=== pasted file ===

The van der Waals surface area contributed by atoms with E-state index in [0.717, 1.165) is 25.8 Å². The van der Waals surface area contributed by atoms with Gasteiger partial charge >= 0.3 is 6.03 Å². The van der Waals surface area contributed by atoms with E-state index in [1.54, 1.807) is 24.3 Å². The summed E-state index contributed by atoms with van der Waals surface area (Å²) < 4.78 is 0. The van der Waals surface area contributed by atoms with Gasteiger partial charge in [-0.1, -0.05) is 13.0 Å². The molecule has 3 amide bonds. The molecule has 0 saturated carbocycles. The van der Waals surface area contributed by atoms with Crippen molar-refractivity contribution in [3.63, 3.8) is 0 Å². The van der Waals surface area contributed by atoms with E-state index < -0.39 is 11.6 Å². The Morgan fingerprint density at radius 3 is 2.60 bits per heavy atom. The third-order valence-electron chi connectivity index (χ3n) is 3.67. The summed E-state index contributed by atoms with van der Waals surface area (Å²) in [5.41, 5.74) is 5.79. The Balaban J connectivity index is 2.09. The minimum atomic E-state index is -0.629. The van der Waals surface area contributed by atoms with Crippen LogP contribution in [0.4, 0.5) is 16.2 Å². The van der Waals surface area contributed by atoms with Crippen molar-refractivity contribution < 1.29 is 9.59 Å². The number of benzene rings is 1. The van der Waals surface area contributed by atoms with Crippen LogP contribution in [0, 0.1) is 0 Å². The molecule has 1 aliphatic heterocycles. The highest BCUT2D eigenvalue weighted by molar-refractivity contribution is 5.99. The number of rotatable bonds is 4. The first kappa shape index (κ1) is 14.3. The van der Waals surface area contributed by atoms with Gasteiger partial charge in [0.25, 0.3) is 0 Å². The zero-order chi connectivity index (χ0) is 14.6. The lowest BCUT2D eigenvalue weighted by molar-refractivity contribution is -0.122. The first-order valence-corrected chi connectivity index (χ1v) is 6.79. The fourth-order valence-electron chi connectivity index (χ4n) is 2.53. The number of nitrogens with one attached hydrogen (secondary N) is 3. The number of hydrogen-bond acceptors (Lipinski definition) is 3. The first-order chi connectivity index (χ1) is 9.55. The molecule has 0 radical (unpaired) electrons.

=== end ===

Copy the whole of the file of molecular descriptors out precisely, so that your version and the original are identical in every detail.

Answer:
The van der Waals surface area contributed by atoms with E-state index in [0.717, 1.165) is 25.8 Å². The van der Waals surface area contributed by atoms with Gasteiger partial charge >= 0.3 is 6.03 Å². The van der Waals surface area contributed by atoms with E-state index in [1.54, 1.807) is 24.3 Å². The summed E-state index contributed by atoms with van der Waals surface area (Å²) < 4.78 is 0. The van der Waals surface area contributed by atoms with Gasteiger partial charge in [-0.1, -0.05) is 13.0 Å². The molecule has 3 amide bonds. The molecule has 0 saturated carbocycles. The van der Waals surface area contributed by atoms with Crippen molar-refractivity contribution in [3.63, 3.8) is 0 Å². The van der Waals surface area contributed by atoms with E-state index < -0.39 is 11.6 Å². The Morgan fingerprint density at radius 3 is 2.60 bits per heavy atom. The third-order valence-electron chi connectivity index (χ3n) is 3.67. The summed E-state index contributed by atoms with van der Waals surface area (Å²) in [5.41, 5.74) is 5.79. The Balaban J connectivity index is 2.09. The minimum atomic E-state index is -0.629. The van der Waals surface area contributed by atoms with Crippen LogP contribution in [0.4, 0.5) is 16.2 Å². The van der Waals surface area contributed by atoms with Crippen molar-refractivity contribution < 1.29 is 9.59 Å². The number of benzene rings is 1. The van der Waals surface area contributed by atoms with Crippen LogP contribution in [0, 0.1) is 0 Å². The molecule has 1 aliphatic heterocycles. The highest BCUT2D eigenvalue weighted by molar-refractivity contribution is 5.99. The number of rotatable bonds is 4. The first kappa shape index (κ1) is 14.3. The van der Waals surface area contributed by atoms with Gasteiger partial charge in [0.25, 0.3) is 0 Å². The zero-order chi connectivity index (χ0) is 14.6. The lowest BCUT2D eigenvalue weighted by molar-refractivity contribution is -0.122. The first-order valence-corrected chi connectivity index (χ1v) is 6.79. The fourth-order valence-electron chi connectivity index (χ4n) is 2.53. The number of nitrogens with one attached hydrogen (secondary N) is 3. The number of hydrogen-bond acceptors (Lipinski definition) is 3. The first-order chi connectivity index (χ1) is 9.55. The molecule has 0 radical (unpaired) electrons.